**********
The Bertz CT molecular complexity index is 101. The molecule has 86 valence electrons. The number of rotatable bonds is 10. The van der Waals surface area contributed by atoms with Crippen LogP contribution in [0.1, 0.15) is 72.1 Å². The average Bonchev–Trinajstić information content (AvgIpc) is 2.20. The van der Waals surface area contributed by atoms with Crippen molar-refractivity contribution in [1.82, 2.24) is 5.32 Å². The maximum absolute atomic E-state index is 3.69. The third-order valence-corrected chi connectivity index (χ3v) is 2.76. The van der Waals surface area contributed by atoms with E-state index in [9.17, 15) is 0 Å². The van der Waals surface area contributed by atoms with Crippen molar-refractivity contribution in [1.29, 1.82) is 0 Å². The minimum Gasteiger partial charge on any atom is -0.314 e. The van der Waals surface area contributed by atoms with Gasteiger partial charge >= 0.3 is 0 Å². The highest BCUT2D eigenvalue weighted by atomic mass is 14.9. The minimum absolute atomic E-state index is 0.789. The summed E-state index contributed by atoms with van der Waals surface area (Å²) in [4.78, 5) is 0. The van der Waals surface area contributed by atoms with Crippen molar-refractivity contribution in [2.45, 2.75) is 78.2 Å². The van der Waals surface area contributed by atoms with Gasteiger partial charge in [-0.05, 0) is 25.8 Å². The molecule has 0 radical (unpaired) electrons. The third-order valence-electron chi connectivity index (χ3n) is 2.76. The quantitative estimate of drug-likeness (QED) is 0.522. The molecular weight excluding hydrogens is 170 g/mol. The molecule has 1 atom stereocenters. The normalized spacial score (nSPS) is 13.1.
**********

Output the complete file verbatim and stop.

The Bertz CT molecular complexity index is 101. The molecule has 86 valence electrons. The number of rotatable bonds is 10. The van der Waals surface area contributed by atoms with Crippen LogP contribution in [0.1, 0.15) is 72.1 Å². The average Bonchev–Trinajstić information content (AvgIpc) is 2.20. The van der Waals surface area contributed by atoms with Crippen molar-refractivity contribution in [1.82, 2.24) is 5.32 Å². The maximum absolute atomic E-state index is 3.69. The third-order valence-corrected chi connectivity index (χ3v) is 2.76. The van der Waals surface area contributed by atoms with E-state index in [9.17, 15) is 0 Å². The van der Waals surface area contributed by atoms with Crippen molar-refractivity contribution in [1.29, 1.82) is 0 Å². The minimum Gasteiger partial charge on any atom is -0.314 e. The van der Waals surface area contributed by atoms with Gasteiger partial charge >= 0.3 is 0 Å². The highest BCUT2D eigenvalue weighted by atomic mass is 14.9. The minimum absolute atomic E-state index is 0.789. The summed E-state index contributed by atoms with van der Waals surface area (Å²) in [4.78, 5) is 0. The van der Waals surface area contributed by atoms with Crippen molar-refractivity contribution in [2.45, 2.75) is 78.2 Å². The van der Waals surface area contributed by atoms with Gasteiger partial charge in [-0.05, 0) is 25.8 Å². The molecule has 0 radical (unpaired) electrons. The third-order valence-electron chi connectivity index (χ3n) is 2.76. The quantitative estimate of drug-likeness (QED) is 0.522. The molecular weight excluding hydrogens is 170 g/mol. The molecule has 1 atom stereocenters. The normalized spacial score (nSPS) is 13.1.